nep-mfd New Economics Papers
on Microfinance
Issue of 2022‒09‒05
three papers chosen by
Olivier Dagnelie
Université de Pau et des Pays de l’Adour

  1. A Learning and Control Perspective for Microfinance By Christian Kurniawan; Xiyu Deng; Adhiraj Chakraborty; Assane Gueye; Niangjun Chen; Yorie Nakahira
  2. Subprime empire: on the in-betweenness of finance By Schuster, Caroline; Kar, Sohini
  3. Social Protection and Social Distancing During the Pandemic: Mobile Money Transfers in Ghana By Dean Karlan; Matt Lowe; Robert Darko Osei; Isaac Osei-Akoto; Benjamin N. Roth; Christopher R. Udry

  1. By: Christian Kurniawan; Xiyu Deng; Adhiraj Chakraborty; Assane Gueye; Niangjun Chen; Yorie Nakahira
    Abstract: Microfinance in developing areas such as Africa has been proven to improve the local economy significantly. However, many applicants in developing areas cannot provide adequate information required by the financial institution to make a lending decision. As a result, it is challenging for microfinance institutions to assign credit properly based on conventional policies. In this paper, we formulate the decision-making of microfinance into a rigorous optimization-based framework involving learning and control. We propose an algorithm to explore and learn the optimal policy to approve or reject applicants. We provide the conditions under which the algorithms are guaranteed to converge to an optimal one. The proposed algorithm can naturally deal with missing information and systematically tradeoff multiple objectives such as profit maximization, financial inclusion, social benefits, and economic development. Through extensive simulation of both real and synthetic microfinance datasets, we showed our proposed algorithm is superior to existing benchmarks. To the best of our knowledge, this paper is the first to make a connection between microfinance and control and use control-theoretic tools to optimize the policy with a provable guarantee.
    Date: 2022–07
    URL: http://d.repec.org/n?u=RePEc:arx:papers:2207.12631&r=
  2. By: Schuster, Caroline; Kar, Sohini
    Abstract: In the decade since the 2008 global financial crisis, much of the debate has been over whom to blame: reckless speculative finance or irresponsible (often low-income) borrowers. This essay takes up this set of moral arguments about what the poor can and should be able to afford by examining subprime logics at a global scale: subprime empire. Predatory lending in heartland America and development-oriented microcredit in places such as India and Paraguay appear not just to be geographically disparate but also to have different moral valences. After closer inspection, however, we argue that subprime lending and microfinance are two sides of the same coin. Our analysis of microfinance allows us to understand what is happening in the “in-between” as capital flows between financial investors and poor borrowers. By comparing financialization in India and Paraguay, we document and theorize the making of subprime empires that rely on actors within marginal financial sites to stabilize the evaluative frameworks and social interdependencies that make profits flow. We argue that the forms of financial capture and conversion in the “financial in-between” reproduce imperial dynamics by naturalizing the limited expectations of economic subjects of the global south and erasing the violence inherent in these forms of economic redistribution that maintain those expectations as such.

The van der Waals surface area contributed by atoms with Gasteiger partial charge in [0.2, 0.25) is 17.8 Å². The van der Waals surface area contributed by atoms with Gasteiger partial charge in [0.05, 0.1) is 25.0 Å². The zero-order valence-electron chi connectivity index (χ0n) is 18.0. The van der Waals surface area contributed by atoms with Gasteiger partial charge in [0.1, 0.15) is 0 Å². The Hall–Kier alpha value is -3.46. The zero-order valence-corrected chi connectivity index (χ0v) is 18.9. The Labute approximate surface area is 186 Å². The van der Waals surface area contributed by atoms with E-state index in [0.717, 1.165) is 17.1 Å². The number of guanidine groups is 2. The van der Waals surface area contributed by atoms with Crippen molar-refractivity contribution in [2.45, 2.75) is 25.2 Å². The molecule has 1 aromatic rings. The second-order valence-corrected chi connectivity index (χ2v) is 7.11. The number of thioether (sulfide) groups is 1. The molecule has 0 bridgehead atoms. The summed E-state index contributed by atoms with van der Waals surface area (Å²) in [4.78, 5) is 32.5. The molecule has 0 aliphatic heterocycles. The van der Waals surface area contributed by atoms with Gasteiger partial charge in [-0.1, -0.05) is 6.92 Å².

JEL: F3 G3 N0
    Date: 2021–08–01
    URL: http://d.repec.org/n?u=RePEc:ehl:lserod:112809&r=
  3. By: Dean Karlan; Matt Lowe; Robert Darko Osei; Isaac Osei-Akoto; Benjamin N. Roth; Christopher R. Udry
    Abstract: We study the impact of mobile money transfers to a representative sample of low-income Ghanaians during the COVID-19 pandemic. The announcement of the upcoming transfers affects neither consumption, well-being, nor social distancing. Once disbursed, transfers increase food expenditure by 8%, income by 20%, and a social distancing index by 0.08 standard deviations. Over 40% of the transfers were spent on food. The positive effects on income mostly persist at final measurement, eight months after the last transfer. Together, we learn that cash transfers can support households economically while also promoting adherence to public health protocols during a pandemic.
    JEL: H51 H84 O12
    Date: 2022–07
    URL: http://d.repec.org/n?u=RePEc:nbr:nberwo:30309&r=

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